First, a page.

For this reason, Justice Department officials are instructed to refrain from commenting publicly on the existence, let alone the substance, of pending investigative matters, except in exceptional circumstances and with explicit approval from the Department of Justice officials responsible for ultimate supervision of the matter. They are also instructed to exercise heightened restraint near the time of a primary or general election because, as official guidance from the Department states, public comment on a pending investigative matter may affect the electoral process and create the appearance of political interference in the fair administration of justice.

It is out of our respect for such settled tenets of the United States Department of Justice that we are moved to express our concern with the recent letter issued by FBI Director James Comey to eight Congressional Committees. Many of us have worked with Director Comey; all of us respect him. But his unprecedented decision to publicly comment on evidence in what may be an ongoing inquiry just eleven days before a presidential election leaves us both astonished and perplexed. We cannot recall a prior instance where a senior Justice Department official- Republican or Democrat-has, on the eve of a major election, issued a public statement where the mere disclosure of information may impact the election’s outcome, yet the official acknowledges the information to be examined may not be significant or new.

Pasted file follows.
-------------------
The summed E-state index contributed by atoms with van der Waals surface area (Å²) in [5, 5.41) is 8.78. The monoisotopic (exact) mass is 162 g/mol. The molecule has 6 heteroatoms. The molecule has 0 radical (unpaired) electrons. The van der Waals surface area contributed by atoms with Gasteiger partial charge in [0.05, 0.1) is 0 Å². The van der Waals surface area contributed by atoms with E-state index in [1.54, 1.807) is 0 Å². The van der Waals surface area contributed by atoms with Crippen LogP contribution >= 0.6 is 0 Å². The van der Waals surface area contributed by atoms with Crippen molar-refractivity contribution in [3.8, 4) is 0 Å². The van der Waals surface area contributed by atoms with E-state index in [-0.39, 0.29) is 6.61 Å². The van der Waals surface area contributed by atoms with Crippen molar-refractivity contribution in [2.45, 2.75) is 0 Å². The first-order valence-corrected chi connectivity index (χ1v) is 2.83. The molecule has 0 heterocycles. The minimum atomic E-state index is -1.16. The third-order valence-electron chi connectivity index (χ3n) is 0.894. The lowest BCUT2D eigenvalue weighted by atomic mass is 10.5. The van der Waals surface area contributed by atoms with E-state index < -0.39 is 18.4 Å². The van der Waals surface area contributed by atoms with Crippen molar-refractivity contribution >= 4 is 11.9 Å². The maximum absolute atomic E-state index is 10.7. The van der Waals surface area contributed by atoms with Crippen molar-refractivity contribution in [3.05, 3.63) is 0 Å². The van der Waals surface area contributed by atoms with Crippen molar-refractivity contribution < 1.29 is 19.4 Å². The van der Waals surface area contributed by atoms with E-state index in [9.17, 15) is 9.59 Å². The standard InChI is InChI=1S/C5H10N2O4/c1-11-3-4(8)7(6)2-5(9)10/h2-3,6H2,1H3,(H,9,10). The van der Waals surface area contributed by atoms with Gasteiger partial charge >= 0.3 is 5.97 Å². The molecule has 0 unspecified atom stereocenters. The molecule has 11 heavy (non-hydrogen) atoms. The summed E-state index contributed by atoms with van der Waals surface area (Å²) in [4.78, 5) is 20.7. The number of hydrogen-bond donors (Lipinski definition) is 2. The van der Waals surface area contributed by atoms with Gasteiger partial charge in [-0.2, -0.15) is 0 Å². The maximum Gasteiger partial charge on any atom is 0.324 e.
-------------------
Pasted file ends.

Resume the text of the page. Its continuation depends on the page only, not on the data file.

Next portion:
Director Comey’s letter is inconsistent with prevailing Department policy, and it breaks with longstanding practices followed by officials of both parties during past elections. Moreover, setting aside whether Director Comey’s original statements in July were warranted, by failing to responsibly supplement the public record with any substantive, explanatory information, his letter begs the question that further commentary was necessary. For example, the letter provides no details regarding the content, source or recipient of the material; whether the newly- discovered evidence contains any classified or confidential information; whether the information duplicates material previously reviewed by the FBI; or even “whether or not [the] material may be significant.”

Perhaps most troubling to us is the precedent set by this departure from the Department’s widely- respected, non-partisan traditions. The admonitions that warn officials against making public
statements during election periods have helped to maintain the independence and integrity of both the Department’s important work and public confidence in the hardworking men and women who conduct themselves in a nonpartisan manner.